Saturday, June 10, 2006

on - Entertainment Weekly's List of 25 Most Controversial films - #1: Gibson's "Passion of the Christ"

The link above should go to the story on EW's new list of 25 most controversial films (MSNBC's is the only online story I've found yet, & lists only about half the flicks.-?- It was not on EW's current display yet-?!- I did find mention of the top 10 from this list on a Detroit News weblog page.) Anyway, I don't know anything about the selection processes used to make this list, yet, but it seems to me a pretty good set of choices. (The full list appears in the June 16, 2006 issue of Entertainment Weekly.)

  • 1. Passion of the Christ (2004) dir. Mel Gibson
  • 2. A Clockwork Orange (1971) dir. Stanley Kubrick
  • 3. Fahrenheit 9/11 (2004) dir. Michael Moore
  • 4. Deep Throat (1972) dir. Gerard Damiano
  • 5. JFK (1991) dir. Oliver Stone
  • 6. The Last Temptation of Christ (1988) dir. Martin Scorsese
  • 7. Birth of a Nation (1915) dir. D. W. Griffith
  • 8. Natural Born Killers (1994) dir. Oliver Stone
  • 9. Last Tango in Paris (1973) dir. Bernardo Bertolucci
  • 10. Baby Doll (1956) dir. Elia Kazan
  • 13. DaVinci Code (2006) dir. Ron Howard
  • 16. United 93 (2006) dir. Paul Greengrass

Also in top 25 , in unknown order(giving us 16 of 25 for now):

  • The Deer Hunter (1978) dir. Michael Cimino
  • Basic Instinct (1992) dir. Paul Verhoeven
  • Do the Right Thing (1989) dir. Spike Lee
  • Kids (1995) dir. Larry Clark

As I said, a pretty good list. In fact, the first two would have been my first choices, as well. I believe Bertolucci's (& Brando's) Last Tango in Paris, which was still quite a hot topic when I first saw it, in a commercial theater in 1977 in Jackson, Mississippi, must go up there near them; evidently, the same is true for Pier Paolo Pasolini's Salo' (1975)--of which I have read & been told by friends, but have seen only scenes. I would immediately also think of Natural Born Killers, Apocalypse Now (1979, Francis Ford Coppolla), & The Deer Hunter. Also tough to watch were Sam Peckinpah's extreme Straw Dogs (1971) & David Cronenberg's crazy Crash (1996). I suppose Monty Python's Life of Brian (1979, Terry Jones), Birth of a Nation, Da Vinci Code, & Basic Instinct are controversial to somebody. But in 1932 Tod Browning's Freaks was fairly freaky, as it remains today. & any number of offerings by John Waters (especially early on, with Divine &co.) have been definitely freaky over many years.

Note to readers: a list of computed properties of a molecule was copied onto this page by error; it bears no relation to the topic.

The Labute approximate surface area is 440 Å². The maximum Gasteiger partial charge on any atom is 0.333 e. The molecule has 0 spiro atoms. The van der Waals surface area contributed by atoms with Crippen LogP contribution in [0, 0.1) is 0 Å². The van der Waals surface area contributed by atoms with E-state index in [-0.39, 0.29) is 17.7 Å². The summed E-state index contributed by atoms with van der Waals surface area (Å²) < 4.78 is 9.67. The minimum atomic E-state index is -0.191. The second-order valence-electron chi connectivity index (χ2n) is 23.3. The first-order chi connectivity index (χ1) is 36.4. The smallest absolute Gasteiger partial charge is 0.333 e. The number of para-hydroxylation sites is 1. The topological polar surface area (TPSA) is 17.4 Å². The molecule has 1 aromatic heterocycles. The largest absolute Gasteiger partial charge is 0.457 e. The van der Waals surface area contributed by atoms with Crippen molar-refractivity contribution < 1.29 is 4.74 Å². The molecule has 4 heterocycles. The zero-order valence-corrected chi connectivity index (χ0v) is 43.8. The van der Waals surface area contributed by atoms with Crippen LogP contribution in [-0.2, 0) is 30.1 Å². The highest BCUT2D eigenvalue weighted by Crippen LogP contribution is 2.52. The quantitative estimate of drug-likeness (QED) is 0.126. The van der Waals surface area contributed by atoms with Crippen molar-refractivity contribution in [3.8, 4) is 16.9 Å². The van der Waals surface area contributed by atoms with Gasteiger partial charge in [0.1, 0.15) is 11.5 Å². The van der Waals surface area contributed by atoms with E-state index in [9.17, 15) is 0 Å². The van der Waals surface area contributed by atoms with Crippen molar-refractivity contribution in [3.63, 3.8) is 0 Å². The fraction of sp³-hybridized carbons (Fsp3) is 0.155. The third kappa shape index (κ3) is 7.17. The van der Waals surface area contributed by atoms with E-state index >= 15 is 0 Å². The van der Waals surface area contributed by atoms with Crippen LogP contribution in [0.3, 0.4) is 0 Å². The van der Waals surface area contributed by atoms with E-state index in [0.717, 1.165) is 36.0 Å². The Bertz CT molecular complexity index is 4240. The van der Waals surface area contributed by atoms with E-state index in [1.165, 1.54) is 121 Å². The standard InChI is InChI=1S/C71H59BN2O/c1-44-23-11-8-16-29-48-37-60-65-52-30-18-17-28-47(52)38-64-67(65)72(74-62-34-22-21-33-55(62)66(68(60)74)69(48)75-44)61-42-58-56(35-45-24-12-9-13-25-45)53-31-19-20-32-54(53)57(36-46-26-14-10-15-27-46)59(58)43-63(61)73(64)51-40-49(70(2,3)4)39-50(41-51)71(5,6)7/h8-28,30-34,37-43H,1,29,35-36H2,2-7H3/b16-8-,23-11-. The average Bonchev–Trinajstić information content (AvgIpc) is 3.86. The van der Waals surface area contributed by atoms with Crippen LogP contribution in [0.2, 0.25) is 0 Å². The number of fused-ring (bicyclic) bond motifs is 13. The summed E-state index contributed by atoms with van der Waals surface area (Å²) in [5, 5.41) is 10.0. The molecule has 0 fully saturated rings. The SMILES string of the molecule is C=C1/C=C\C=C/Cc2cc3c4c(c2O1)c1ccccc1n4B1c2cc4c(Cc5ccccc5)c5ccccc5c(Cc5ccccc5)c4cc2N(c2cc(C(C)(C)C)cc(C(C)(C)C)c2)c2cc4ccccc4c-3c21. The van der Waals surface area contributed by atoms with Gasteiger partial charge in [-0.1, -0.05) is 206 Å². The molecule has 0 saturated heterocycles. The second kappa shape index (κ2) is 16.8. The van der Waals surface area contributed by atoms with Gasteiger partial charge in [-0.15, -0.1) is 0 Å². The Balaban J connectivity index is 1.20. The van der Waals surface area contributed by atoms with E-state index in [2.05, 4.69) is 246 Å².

Two final notes to Never Forget on this subject of controversial movies:

  • The truly original--& hugely originary--power of the great King Kong of 1932, by Merian C. Cooper & Ernest B. Schoedsack, more mysterious & amazing than ever, after 74 years!, superior to what any outright remake, by the definition of remake, could ever intend to be, or actually be. I mean, how would it be possible to conjure in today's film audiences the same frisson, the same stunned delight, that Kong's first fans must have experienced in their local movie houses, staring up at the screens in amazement at the noisy spectacle unreeling overhead, still unaccustomed as they were to talking pictures, & all blissfully unaware of the astonishing cinematographic developments that lay in store for audiences 70 years thence?
  • The unprecedented effect of terror on a segment of the population caused in 1938 by a radio broadcast: Orson Welles' Mercury Theater production of H. G. Wells' War of the Worlds. The unforeseen panic was provoked by the broadcast's detailed verisimilitude, its seeming credibility as an urgent, realistic news program, clearly creating, as an entertainment event, a superior structure of suspense, & drawing greater controversy & audience response, than either filmed version.


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